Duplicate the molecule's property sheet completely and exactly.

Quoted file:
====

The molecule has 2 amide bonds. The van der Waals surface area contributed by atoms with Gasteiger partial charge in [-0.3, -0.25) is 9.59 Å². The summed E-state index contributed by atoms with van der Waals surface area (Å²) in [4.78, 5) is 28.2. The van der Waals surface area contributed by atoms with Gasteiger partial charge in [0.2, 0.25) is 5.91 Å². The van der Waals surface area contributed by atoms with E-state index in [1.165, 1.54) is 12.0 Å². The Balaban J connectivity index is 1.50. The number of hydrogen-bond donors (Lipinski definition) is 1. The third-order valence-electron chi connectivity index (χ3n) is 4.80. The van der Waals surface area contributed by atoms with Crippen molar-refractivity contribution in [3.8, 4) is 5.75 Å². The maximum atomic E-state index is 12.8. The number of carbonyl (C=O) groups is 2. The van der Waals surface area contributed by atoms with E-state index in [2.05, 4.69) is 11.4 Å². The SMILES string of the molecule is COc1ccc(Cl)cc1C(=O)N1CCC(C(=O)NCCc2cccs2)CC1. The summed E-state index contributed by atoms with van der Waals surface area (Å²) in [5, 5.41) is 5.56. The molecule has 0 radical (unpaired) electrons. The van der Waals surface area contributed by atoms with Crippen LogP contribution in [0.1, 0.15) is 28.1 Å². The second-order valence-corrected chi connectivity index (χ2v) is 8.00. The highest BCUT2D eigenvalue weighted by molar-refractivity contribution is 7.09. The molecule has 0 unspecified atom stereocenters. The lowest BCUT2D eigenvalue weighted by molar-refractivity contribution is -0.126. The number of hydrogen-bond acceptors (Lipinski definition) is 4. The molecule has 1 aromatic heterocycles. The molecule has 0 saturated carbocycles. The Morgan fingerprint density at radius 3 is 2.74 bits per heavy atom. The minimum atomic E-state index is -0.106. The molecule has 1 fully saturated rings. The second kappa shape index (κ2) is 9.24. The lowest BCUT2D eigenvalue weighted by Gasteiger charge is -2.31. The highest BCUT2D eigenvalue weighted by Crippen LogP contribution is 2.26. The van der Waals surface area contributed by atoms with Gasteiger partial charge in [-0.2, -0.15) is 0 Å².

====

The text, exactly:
The molecule has 2 amide bonds. The van der Waals surface area contributed by atoms with Gasteiger partial charge in [-0.3, -0.25) is 9.59 Å². The summed E-state index contributed by atoms with van der Waals surface area (Å²) in [4.78, 5) is 28.2. The van der Waals surface area contributed by atoms with Gasteiger partial charge in [0.2, 0.25) is 5.91 Å². The van der Waals surface area contributed by atoms with E-state index in [1.165, 1.54) is 12.0 Å². The Balaban J connectivity index is 1.50. The number of hydrogen-bond donors (Lipinski definition) is 1. The third-order valence-electron chi connectivity index (χ3n) is 4.80. The van der Waals surface area contributed by atoms with Crippen molar-refractivity contribution in [3.8, 4) is 5.75 Å². The maximum atomic E-state index is 12.8. The number of carbonyl (C=O) groups is 2. The van der Waals surface area contributed by atoms with E-state index in [2.05, 4.69) is 11.4 Å². The SMILES string of the molecule is COc1ccc(Cl)cc1C(=O)N1CCC(C(=O)NCCc2cccs2)CC1. The summed E-state index contributed by atoms with van der Waals surface area (Å²) in [5, 5.41) is 5.56. The molecule has 0 radical (unpaired) electrons. The van der Waals surface area contributed by atoms with Crippen LogP contribution in [0.1, 0.15) is 28.1 Å². The second-order valence-corrected chi connectivity index (χ2v) is 8.00. The highest BCUT2D eigenvalue weighted by molar-refractivity contribution is 7.09. The molecule has 0 unspecified atom stereocenters. The lowest BCUT2D eigenvalue weighted by molar-refractivity contribution is -0.126. The number of hydrogen-bond acceptors (Lipinski definition) is 4. The molecule has 1 aromatic heterocycles. The molecule has 0 saturated carbocycles. The Morgan fingerprint density at radius 3 is 2.74 bits per heavy atom. The minimum atomic E-state index is -0.106. The molecule has 1 fully saturated rings. The second kappa shape index (κ2) is 9.24. The lowest BCUT2D eigenvalue weighted by Gasteiger charge is -2.31. The highest BCUT2D eigenvalue weighted by Crippen LogP contribution is 2.26. The van der Waals surface area contributed by atoms with Gasteiger partial charge in [-0.2, -0.15) is 0 Å².